My third fortieth birthday, what can I say, things were getting worse. My husband and I were now deep into the anger phase of my never-ending relapse. Not that I'm saying a word against the man who's never left my side through the unimaginable. But he cited having to work the next day as the reason he didn't take me out to dinner. Luckily my girlfriend swooped in and distracted me, bless her precious heart. So I was spared having to spend the evening of my third fortieth birthday starting World War III with my husband. No, I waited until the weekend to do that.

I understand calling this my fourth fortieth birthday makes me sound a year older than I actually am. But I've decided to remain forty until I'm fifty, at which point I will then admit to being forty-five. My husband has another surprise day in store for me this year, and has even taken a whole week off. My health is more up than down these days. I've got no reason to be bummed out. But I've reached maximum burnout and need a week in a hammock on the beach so I can find the drive to continue rebuilding my life. Yet no vacation is forthcoming. So I've got to coalesce a little relaxation out of my staycation over here. I may even live life on the wild edge of abandon and go ahead and take the whole week off.

Thanks for joining,

Thursday, July 18, 2019

The Road to Reclamation

Tuesday concluded my seventh week of intermittent fasting (I.F.). It's been a wild ride. I'm happy to report I've lost six pounds, which certainly isn't going to break the internet but is nevertheless a steady and healthy rate of weight loss that gives me the greatest chance of long-term success.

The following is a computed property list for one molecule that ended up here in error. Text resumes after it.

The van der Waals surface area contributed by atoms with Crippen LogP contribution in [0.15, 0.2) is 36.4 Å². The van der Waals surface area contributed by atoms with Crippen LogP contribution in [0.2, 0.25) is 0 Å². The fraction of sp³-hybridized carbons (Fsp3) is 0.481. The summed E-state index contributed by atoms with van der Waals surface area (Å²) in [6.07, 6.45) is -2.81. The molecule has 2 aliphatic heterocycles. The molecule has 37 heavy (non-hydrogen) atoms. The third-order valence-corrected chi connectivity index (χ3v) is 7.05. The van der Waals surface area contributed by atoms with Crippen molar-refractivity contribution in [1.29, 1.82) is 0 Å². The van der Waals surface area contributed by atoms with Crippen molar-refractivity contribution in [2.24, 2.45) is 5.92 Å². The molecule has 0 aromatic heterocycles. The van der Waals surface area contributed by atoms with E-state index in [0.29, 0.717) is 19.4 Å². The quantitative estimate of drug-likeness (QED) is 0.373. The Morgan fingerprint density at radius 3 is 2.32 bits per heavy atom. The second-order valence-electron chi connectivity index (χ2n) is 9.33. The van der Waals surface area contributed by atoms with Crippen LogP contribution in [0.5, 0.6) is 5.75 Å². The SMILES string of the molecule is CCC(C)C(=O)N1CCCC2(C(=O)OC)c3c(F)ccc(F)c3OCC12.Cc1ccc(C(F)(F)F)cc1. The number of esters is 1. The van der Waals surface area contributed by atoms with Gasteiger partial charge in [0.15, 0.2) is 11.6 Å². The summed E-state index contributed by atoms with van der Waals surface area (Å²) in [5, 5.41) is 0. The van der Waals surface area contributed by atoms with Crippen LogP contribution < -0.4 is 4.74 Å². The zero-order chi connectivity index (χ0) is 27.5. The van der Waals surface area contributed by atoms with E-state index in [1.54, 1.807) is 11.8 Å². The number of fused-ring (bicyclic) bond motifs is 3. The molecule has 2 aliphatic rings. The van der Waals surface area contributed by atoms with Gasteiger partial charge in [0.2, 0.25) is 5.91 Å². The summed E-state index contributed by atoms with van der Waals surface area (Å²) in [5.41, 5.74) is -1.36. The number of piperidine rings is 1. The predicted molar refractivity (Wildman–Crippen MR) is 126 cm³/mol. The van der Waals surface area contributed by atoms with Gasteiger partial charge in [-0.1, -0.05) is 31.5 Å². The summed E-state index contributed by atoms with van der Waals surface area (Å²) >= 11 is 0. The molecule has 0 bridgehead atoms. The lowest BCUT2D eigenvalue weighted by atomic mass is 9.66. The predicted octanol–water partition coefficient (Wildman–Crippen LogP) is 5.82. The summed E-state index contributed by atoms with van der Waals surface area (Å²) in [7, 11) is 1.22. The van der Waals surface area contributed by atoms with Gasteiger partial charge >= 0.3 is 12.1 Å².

But do I feel better? Well, yes and no. When I feel good, I feel very good. Much better than I did before. All the stuff I was doing to myself, like eating too much and not stopping when I'm full and eating crap because I have no accountability, that's all but stopped. Nutrition has become extremely important to me again, seeing as I'm only eating two meals a day and have a short window of time to consume my nutrients. I don't feel bloated or inflamed anymore, my wedding ring fits again, and my alcohol consumption is way down. All positive.

My flares, on the other hand, are having a revival. They are more frequent and more intense. I'm not just suffering from pain and lethargy. No, that down comforter of fatigue keeps wrapping itself around me for like three days each week. I have no idea if fasting is causing this or not because in all honesty, science and medicine don't know a concrete thing about diet and health. They just have a lot of conflicting theories accompanied by interpretable evidence. So all I pretty much have to go on are random mice studies and I.F. gurus who, like any respectable guru, swear up and down fasting is the answer to every problem that ails humankind.

So where does that leave me, the sick girl over here who after thirteen years is still so determined to regain some semblance of a life, she'll try anything? My fatigue has me back in the trap. You know, the one where I have so much to do on the days I feel okay in order to get caught up from everything I could't do when I was too fatigued to do anything, I'm not getting enough done. Not being productive makes me bitchy and short tempered. So do flares, in all honesty. This serves as notice that I'm officially bitchy and short tempered.

I've all but stopped exercising, which is something I'd been doing twice a week consistently since the beginning of the year. I've stopped writing my book and therefore attending my writer's group, that's how consumed I've been with getting my YouTube channel off the ground (about I.F., of course!), this blog going again, and my social media presence present for the first time in a long while.